Yet despite the increased hardships, the typographers continued their strike, and the movement grew. The government’s attack only further provoked workers into action. Typographers flooded into the unions by the thousands, and the many separate unions joined together. Workers from all industries saw the struggle of the typographers as directly connected to their own. They also understood that solidarity with Soviet Russia, which the typographers had undertaken, was the fight of all workers in the country.

In his last letter from prison, Ion Frimu wrote to his comrades to continue the struggle not just for the freedom of those arrested, but for the liberation of all. “During low points of the struggle of the masses,” Frimu wrote, “the communist avant-garde must make even greater sacrifices. These sacrifices are the link between two revolutionary waves. This does not mean ‘heroism’ or ‘martyrdom’, but rather simply, that these sacrifices are what is necessary.”

Aftermath and legacy

After only a few days the railway workers joined the strike, followed by other industries. Ultimately, the typographers won their demands of an 8-hour day and an increase in salaries.

Strikes and other revolutionary actions proved instrumental in the development of socialist consciousness of the working class. The masses of workers, previously unorganized, now aligned themselves against the government that attempted to crush the revolutionary wave.

Unions, as the events of Dec. 13 showed, were key to the development of socialism. As I. Felea wrote in the typographers’ newspaper Munca Grafica one year later:

“What is the role of the union? The union is nothing more than a medium for socialist ideas to take root in the masses. Economic demands won through struggle are nothing more than successes that help us more easily and more rapidly smash the citadel of capitalism.”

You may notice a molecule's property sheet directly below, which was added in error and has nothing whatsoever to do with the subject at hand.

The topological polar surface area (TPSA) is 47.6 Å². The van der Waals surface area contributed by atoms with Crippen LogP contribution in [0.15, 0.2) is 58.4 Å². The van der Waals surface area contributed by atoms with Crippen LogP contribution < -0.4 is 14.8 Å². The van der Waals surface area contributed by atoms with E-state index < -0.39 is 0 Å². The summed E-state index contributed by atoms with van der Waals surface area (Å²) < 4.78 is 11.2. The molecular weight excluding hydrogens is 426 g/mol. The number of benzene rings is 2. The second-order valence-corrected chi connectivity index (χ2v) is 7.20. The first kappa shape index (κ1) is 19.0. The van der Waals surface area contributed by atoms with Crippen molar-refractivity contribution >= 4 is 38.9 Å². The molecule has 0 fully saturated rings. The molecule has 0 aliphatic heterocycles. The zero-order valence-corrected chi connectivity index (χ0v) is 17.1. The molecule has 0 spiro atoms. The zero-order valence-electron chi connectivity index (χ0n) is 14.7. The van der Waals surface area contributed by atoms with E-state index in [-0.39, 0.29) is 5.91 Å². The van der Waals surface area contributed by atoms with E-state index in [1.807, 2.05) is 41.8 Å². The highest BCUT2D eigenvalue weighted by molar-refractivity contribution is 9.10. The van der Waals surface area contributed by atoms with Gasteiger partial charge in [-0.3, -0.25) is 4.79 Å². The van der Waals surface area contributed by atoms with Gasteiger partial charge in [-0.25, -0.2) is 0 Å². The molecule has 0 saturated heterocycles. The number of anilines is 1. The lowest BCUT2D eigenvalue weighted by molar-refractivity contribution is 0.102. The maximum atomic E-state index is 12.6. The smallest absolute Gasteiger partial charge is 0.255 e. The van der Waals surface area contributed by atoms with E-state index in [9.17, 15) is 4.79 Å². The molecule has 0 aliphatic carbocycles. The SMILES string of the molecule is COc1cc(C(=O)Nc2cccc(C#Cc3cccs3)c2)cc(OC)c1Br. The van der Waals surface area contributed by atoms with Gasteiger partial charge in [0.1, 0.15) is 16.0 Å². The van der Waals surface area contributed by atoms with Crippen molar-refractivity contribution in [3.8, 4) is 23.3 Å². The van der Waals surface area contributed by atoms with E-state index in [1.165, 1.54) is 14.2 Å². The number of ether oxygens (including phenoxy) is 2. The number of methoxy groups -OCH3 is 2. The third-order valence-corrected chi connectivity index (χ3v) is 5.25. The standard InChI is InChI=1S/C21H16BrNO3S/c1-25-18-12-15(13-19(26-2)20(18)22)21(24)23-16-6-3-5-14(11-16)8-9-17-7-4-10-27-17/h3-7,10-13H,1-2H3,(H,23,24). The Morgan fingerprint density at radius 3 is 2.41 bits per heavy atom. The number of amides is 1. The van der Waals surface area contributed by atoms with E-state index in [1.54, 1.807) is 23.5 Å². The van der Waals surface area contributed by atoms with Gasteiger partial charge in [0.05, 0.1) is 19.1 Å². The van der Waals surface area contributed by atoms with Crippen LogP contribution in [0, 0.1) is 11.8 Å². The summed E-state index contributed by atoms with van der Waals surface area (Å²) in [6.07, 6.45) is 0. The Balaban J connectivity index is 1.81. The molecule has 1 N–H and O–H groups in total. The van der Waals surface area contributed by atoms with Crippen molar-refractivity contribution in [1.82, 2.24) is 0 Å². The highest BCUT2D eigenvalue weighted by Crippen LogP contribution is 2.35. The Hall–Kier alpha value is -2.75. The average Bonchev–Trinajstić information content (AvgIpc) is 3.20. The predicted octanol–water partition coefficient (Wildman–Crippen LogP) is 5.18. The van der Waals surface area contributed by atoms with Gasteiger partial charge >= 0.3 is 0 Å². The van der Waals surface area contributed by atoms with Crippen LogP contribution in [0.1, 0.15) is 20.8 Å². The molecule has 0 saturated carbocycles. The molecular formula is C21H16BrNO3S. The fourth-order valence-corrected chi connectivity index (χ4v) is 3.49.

The union makes life less bitter, Felea noted. But typographers had a special duty to be at the forefront of the revolutionary struggle. “We need to move beyond the union struggle with a limited scope that just preserves us as individuals,” he wrote, “so that we can give our fight a revolutionary character. It is a fight to negate the dominion of the bourgeoisie, and to make working people control production.”

When the Soviet Red Army liberated Romania from the pro-Nazi fascist dictatorship of Ion Antonescu in 1944, Romania went through a period of socialist development until the counterrevolution of 1989. During those years, December 13th was designated as a national holiday–-Typographers’ Day–and a mausoleum that honored revolutionary Ion Frimu and others was established in Tineretului Park. The socialist government mounted a commemorative statue and plaque in front of the National Theater, the location of the slaughter. Even the street the revolutionaries marched down was renamed to Strada 13 Decembrie 1918.